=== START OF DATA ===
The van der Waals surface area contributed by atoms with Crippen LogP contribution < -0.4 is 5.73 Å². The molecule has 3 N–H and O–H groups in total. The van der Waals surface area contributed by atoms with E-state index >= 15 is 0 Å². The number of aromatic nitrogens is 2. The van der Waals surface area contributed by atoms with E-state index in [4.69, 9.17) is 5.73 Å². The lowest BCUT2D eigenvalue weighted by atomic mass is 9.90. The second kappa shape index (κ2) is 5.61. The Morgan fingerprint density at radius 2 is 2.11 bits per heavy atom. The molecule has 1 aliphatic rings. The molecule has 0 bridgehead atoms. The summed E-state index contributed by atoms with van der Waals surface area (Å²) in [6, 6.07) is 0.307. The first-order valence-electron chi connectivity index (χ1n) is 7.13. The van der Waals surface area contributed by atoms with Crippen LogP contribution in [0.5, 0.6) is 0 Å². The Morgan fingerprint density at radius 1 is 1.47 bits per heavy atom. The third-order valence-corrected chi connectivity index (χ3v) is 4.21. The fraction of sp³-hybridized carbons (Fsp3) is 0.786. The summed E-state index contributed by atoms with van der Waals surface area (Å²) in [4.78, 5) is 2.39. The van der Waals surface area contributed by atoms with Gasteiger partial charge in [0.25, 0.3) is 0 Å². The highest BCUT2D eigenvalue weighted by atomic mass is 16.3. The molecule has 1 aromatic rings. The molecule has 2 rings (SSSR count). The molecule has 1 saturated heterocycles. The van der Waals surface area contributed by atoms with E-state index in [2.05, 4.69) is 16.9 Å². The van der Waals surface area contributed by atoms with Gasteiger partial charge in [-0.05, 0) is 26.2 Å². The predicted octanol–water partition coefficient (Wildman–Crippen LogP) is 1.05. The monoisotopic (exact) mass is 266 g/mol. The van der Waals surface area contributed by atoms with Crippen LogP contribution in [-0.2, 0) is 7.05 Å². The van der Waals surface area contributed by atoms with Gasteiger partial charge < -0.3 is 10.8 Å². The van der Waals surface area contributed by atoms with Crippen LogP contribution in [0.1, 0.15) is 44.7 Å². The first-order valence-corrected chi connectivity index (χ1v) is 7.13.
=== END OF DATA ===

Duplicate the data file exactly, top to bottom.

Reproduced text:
The van der Waals surface area contributed by atoms with Crippen LogP contribution < -0.4 is 5.73 Å². The molecule has 3 N–H and O–H groups in total. The van der Waals surface area contributed by atoms with E-state index >= 15 is 0 Å². The number of aromatic nitrogens is 2. The van der Waals surface area contributed by atoms with E-state index in [4.69, 9.17) is 5.73 Å². The lowest BCUT2D eigenvalue weighted by atomic mass is 9.90. The second kappa shape index (κ2) is 5.61. The Morgan fingerprint density at radius 2 is 2.11 bits per heavy atom. The molecule has 1 aliphatic rings. The molecule has 0 bridgehead atoms. The summed E-state index contributed by atoms with van der Waals surface area (Å²) in [6, 6.07) is 0.307. The first-order valence-electron chi connectivity index (χ1n) is 7.13. The van der Waals surface area contributed by atoms with Crippen LogP contribution in [0.5, 0.6) is 0 Å². The Morgan fingerprint density at radius 1 is 1.47 bits per heavy atom. The third-order valence-corrected chi connectivity index (χ3v) is 4.21. The fraction of sp³-hybridized carbons (Fsp3) is 0.786. The summed E-state index contributed by atoms with van der Waals surface area (Å²) in [4.78, 5) is 2.39. The van der Waals surface area contributed by atoms with Gasteiger partial charge in [0.25, 0.3) is 0 Å². The highest BCUT2D eigenvalue weighted by atomic mass is 16.3. The molecule has 1 aromatic rings. The molecule has 2 rings (SSSR count). The molecule has 1 saturated heterocycles. The van der Waals surface area contributed by atoms with E-state index in [2.05, 4.69) is 16.9 Å². The van der Waals surface area contributed by atoms with Gasteiger partial charge in [-0.05, 0) is 26.2 Å². The predicted octanol–water partition coefficient (Wildman–Crippen LogP) is 1.05. The monoisotopic (exact) mass is 266 g/mol. The van der Waals surface area contributed by atoms with Crippen LogP contribution in [-0.2, 0) is 7.05 Å². The van der Waals surface area contributed by atoms with Gasteiger partial charge < -0.3 is 10.8 Å². The van der Waals surface area contributed by atoms with Crippen LogP contribution in [0.1, 0.15) is 44.7 Å². The first-order valence-corrected chi connectivity index (χ1v) is 7.13.